The first missions were destined to Bagram, a small city located a few miles North of the capital city of Afghanistan that has a small landing strip that allowed the downloading of the first soldiers of the advance group of Italian contingent in the operative area.

A typical day

A pair of sorties are launched daily from Abu Dhabi (one for every C-130H available).

The aircraft take off every day between the 8:30 and the 9:00 A.M. even if the EOBT (Estimated Off-Block Time, the estimated time of removal of the blocks from the wheels used as reference to determine the take off time) can vary in comparison to the operational requirements in the theater of operations. The shuttle flights are allocated a “slot”, that is a temporary window of 30 minutes within which aircraft have to take off in order to be both deconflicted from the air traffic departing from the Emirates airports and to be able to arrive within the allocated slot for the landing in Kabul. The coordination for the release of ATC authorizations and the “diplomatic clearances” needed to overfly the countries along the route is guaranteed from the support staff to the Air Attaché of the Italian Embassy. Obviously, in order to take off that early, the crews are forced to very early risings: the alarm-clock sounds some minute before the 5 A.M., crews have just enough time to dress with Bosnia-like uniforms, with ankle boots and flying jacket, then jump on the coach to get to the airport. The short way that separates the lodgings from the Abu Dhabi airport, allows the pilots to begin discussing the mission, anticipating the arguments that will come at the pre-flight briefing. Once the airport is reached, crews carry on the usual procedures of security identification and customs passage, and then reach the aircraft, normally parked beside civilian “wide bodies”. A noteworthy aspect is the remarkable level of integration of the Italian personnel with the airport authorities of the UAE, in spite of the atypical cohabitation between the two realities, one civil, and the other military.

When pilots take the aircraft on charge to go through the walkaround procedure, pre-flight checklist and engine start-up, maintenance specialists have just finished performing the last check, that on chaff and flares dispensers. Because of the duration of every sortie, (between the 10 and 11 hours), in order to guarantee the availability and the efficiency of the aircraft during the day (the activity is only performed during the daylight hours), the maintenance people work on the two aircrafts during the night. The “pipistrelli” (the “bats”), as they nicknamed themselves because of their nocturnal engagement, begin working around 10:00 P.M, possibly ending, when the daily ATO (Air Tasking Order) demands the employment of a single aircraft, even at 1:00 A.M. of the following day!

Full fuel load is required for take off since in Kabul there are no refueling facilities. Consequently, internal fuel tanks are filled to the maximum capacity and some pound of material or some soldier is left on the ground. It will be transported to Kabul with the next shuttle flight.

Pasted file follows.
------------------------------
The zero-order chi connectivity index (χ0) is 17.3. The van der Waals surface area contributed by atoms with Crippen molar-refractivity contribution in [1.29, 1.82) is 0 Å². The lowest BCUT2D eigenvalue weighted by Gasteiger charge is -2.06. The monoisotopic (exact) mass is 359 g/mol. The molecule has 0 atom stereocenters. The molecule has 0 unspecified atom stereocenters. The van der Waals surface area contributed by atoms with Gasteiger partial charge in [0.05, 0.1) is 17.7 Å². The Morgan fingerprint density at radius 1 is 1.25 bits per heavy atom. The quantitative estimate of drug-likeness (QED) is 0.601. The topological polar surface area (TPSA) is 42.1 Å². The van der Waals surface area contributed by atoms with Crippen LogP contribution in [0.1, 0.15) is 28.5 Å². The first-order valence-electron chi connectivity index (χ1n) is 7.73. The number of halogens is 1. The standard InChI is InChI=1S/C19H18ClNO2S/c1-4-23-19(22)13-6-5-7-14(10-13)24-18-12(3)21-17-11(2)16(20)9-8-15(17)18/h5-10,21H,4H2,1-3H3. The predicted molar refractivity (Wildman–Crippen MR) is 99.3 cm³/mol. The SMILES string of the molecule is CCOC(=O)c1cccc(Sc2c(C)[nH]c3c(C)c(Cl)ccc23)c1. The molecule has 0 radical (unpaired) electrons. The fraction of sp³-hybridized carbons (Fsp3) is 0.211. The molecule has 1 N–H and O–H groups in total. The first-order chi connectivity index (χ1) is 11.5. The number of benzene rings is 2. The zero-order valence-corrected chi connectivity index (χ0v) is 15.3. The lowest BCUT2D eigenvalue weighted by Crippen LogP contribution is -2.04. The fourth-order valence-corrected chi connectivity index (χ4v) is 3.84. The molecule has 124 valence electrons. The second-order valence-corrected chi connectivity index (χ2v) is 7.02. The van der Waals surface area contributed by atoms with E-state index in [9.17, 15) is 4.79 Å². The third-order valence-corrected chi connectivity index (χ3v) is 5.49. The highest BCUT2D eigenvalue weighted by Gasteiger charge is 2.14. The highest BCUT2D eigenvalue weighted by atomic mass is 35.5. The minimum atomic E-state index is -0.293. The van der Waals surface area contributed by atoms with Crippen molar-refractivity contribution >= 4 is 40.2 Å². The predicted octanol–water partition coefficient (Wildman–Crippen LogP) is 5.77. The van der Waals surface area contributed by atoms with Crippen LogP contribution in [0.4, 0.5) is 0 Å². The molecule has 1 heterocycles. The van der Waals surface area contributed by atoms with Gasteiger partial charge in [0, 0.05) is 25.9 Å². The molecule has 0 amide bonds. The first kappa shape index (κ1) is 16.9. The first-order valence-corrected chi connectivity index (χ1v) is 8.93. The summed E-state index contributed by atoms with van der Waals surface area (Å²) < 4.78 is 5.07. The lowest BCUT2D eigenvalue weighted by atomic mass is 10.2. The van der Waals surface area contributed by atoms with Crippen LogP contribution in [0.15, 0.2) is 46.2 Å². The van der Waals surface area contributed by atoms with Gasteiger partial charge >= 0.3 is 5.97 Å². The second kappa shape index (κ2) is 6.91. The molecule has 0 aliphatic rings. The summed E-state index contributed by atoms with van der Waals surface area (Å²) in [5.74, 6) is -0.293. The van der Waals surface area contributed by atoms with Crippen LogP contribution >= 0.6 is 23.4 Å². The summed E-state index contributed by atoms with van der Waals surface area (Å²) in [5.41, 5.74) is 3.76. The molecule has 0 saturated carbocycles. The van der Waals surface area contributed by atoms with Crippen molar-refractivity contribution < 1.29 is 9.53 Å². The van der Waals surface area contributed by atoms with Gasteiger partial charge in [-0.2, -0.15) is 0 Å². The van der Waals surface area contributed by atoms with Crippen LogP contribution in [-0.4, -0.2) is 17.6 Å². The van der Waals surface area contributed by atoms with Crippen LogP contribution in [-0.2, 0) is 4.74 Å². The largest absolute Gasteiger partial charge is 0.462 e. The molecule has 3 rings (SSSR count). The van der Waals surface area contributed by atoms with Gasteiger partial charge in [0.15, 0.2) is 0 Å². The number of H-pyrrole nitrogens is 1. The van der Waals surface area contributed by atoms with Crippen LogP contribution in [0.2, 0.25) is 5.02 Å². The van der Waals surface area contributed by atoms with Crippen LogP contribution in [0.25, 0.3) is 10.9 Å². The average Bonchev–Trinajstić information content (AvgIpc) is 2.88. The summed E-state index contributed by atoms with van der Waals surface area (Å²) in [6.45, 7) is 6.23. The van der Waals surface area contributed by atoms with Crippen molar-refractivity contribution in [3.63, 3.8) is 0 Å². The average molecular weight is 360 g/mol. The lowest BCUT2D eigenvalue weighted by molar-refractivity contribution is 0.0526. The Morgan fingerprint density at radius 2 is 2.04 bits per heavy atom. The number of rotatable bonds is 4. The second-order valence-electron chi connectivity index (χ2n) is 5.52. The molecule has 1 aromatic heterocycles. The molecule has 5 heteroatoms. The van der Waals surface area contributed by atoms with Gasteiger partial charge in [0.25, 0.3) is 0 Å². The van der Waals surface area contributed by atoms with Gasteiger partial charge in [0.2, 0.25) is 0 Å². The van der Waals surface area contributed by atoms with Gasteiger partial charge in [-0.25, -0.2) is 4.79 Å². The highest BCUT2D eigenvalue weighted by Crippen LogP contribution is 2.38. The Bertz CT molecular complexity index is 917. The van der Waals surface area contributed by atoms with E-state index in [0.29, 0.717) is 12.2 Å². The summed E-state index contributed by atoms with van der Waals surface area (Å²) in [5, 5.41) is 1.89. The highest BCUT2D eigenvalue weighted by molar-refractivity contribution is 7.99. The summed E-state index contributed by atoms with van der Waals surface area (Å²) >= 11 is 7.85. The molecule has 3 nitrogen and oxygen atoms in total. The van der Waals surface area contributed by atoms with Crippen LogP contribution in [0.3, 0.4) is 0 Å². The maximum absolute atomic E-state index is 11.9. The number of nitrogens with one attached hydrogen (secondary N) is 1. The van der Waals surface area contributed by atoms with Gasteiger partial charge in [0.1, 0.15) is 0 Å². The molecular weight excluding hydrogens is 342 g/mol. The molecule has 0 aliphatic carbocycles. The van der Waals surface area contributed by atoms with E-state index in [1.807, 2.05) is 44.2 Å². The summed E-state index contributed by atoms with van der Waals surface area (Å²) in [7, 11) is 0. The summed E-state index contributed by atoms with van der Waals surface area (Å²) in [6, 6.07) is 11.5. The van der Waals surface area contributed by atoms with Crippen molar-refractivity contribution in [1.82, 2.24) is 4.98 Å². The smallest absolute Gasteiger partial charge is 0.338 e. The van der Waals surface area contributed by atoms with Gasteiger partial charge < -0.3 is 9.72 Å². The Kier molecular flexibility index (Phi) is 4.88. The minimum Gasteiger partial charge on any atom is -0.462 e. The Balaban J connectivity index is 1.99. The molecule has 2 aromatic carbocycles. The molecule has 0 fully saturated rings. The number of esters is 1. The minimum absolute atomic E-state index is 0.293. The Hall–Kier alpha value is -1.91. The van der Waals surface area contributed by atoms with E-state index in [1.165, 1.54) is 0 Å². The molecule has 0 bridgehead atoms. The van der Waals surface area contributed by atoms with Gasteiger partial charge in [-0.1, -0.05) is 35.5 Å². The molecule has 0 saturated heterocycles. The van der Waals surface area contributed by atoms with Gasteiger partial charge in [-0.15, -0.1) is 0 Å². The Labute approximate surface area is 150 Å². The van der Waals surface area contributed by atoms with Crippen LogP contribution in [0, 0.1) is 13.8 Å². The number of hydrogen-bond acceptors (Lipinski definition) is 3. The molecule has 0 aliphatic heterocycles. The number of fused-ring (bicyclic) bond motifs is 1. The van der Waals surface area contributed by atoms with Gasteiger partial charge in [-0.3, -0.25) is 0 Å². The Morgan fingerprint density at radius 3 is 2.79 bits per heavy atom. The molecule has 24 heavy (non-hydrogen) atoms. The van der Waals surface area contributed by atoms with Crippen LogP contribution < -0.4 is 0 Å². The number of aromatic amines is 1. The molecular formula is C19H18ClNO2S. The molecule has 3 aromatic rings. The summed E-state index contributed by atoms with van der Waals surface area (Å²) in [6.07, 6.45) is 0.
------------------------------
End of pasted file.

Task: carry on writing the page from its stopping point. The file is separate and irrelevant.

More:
First part of the mission is calm enough. Takeoff, instrumental departure from the Abu Dhabi control zone as routine, then the aircraft (that do not fly in formation and are always separated to each other by many minutes) head towards the “warm” zone. Despite the fact that tracks to destination change daily, in order to render the routes of the aircraft more unpredictable, the approach paths to the Afghanistan are practically fixed. The first route foresees the turn to a North heading after reaching the Strait of Hormuz, to cross the Iran, and finally to turn starboard, North East, to Kabul.

The second route, allows the aircraft to fly along the coasts of the Arabic peninsula until reaching Pakistan, then proceed North, in order to enter Afghanistan in direction of capital city from the South East of Kabul. The first route has been very rarely used: it demands a long coordination work to obtain the required “diplo-clearance” even if, especially during the days of massive strikes, it has constituted a valid alternative to the route overflying the Pakistan zone overcrowded with reconnaissance and fighter aircrafts performing CAPs, Combat Air Patrols. Moreover, this route has a long leg inside the Afghan territory while the second one allows the aircrafts to enter in enemy territory only in the last phase of the flight. Independently from the chosen route, navigation must be as sharp as possible so as to avoid the overflight of zones where Intelligence has signaled the possible presence of the dangerous “Stinger” Surface to Air Missiles (SAMs). All navigation is GPS-based because no radio-aid is available along the route while continuous calls are radioed by “Magic”, the E-3 AWACS that has the tactical control of the flights above Afghanistan, to provide the “picture” that is to say information concerning threats and other allied traffic operating nearby.